115. Never Give In

On October 29, 1941, Prime Minister Winston Churchill gave a speech to the students of Harrow School in Great Britain, a school he had attended in his youth. The passage below often comes to mind when one is thinking of Sir Winston’s many great quotes.

“Never give in. Never give in. Never, never, never, never—in nothing, great or small, large or petty—never give in, except to convictions of honour and good sense.”

Sometimes in life, especially for those who are depressed, a person just wants to give in, meaning

different things to different people. For those in deep, deep depression, giving in means taking their own lives. It appears there is no other way out.

I am most certainly opposed to any concept of the advice some people give who don’t understand depression, “You can pull yourself out of this. You just have to try.” It makes me cringe to even write the words.

I ran across a study that suggested that constant effort aimed at positive transformation and growth may underlie the whole process of recovery.

The study is a small one but is based on interviews with people living with depression, bipolar or schizophrenia, all of them long-term, recurring conditions. Those who had an inner drive to recover, not just rely on medication to mask the symptoms, found motivation within themselves while also drawing on all the support they could find from friends, family and professional helpers.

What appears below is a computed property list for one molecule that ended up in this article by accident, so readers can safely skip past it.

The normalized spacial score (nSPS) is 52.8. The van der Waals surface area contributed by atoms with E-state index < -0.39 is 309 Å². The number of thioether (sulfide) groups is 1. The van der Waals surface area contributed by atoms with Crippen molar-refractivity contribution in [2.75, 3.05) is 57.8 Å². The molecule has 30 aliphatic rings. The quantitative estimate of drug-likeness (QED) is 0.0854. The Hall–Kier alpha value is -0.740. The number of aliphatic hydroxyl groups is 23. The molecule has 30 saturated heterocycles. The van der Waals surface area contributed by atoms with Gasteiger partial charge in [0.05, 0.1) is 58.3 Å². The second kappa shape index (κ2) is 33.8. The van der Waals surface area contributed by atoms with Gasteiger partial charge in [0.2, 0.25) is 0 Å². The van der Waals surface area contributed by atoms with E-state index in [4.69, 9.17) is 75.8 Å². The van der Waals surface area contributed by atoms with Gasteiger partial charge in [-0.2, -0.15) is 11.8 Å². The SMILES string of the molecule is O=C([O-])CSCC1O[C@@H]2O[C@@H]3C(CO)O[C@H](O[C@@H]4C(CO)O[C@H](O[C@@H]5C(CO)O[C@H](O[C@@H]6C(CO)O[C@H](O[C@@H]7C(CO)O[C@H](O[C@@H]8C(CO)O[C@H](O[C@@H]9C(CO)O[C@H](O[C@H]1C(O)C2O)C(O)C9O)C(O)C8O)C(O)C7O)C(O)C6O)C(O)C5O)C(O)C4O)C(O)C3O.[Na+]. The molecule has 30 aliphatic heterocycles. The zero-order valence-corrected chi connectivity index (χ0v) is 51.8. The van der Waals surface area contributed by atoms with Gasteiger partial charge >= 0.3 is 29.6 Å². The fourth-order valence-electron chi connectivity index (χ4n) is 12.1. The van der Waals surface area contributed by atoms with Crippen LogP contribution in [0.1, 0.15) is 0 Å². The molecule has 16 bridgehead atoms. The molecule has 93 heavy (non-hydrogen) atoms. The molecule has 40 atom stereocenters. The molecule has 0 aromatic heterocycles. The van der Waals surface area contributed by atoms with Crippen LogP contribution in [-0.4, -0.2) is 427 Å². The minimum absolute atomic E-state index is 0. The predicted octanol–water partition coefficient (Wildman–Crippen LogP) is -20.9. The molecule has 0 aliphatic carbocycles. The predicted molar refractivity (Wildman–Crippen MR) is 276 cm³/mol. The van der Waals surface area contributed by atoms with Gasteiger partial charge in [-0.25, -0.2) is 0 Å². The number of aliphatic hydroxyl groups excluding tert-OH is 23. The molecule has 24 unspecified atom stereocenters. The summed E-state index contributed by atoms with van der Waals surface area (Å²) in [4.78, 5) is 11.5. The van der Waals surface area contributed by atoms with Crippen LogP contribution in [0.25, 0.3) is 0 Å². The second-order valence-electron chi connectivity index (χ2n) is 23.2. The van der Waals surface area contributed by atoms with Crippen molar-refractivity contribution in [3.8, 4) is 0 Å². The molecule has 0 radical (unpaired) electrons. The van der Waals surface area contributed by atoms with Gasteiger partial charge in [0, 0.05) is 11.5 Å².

The turning point was their own decision to get better or, in their words, to fight rather than to give in. The choice became clear to them over time. They would either fight to recover and live independently, or resign themselves to chronic illness under the permanent care of medical professionals.

I also made that decision to fight for my recovery after three years of passively being in the care of psychiatrists and counselors. It took an additional two years for me to come out on the other side of the black box of depression, but come out I did and am now living a life of stability. The insights I give in this blog week after week are ones that I have incorporated into my life. Much of the process for me was seeing my life of depression from a different perspective, a matter of self-directed cognitive behavior therapy.

About Patrick Day

In 2010, I escaped from four long years of deep, dark depression. This blog shares lessons I learned from those years as depicted in my autobiography - How I Escaped from Depression - as well as other insights about depression and anxiety that only come from someone who has gone through it. When you have a heart attack, you become an expert in heart attacks. When you have diabetes, you become an expert in that condition. As such, I am an expert in depression, with a four-year experiential degree and graduate studies in how to live a life going forward that keeps the ever-lurking Depression at a healthy distance.
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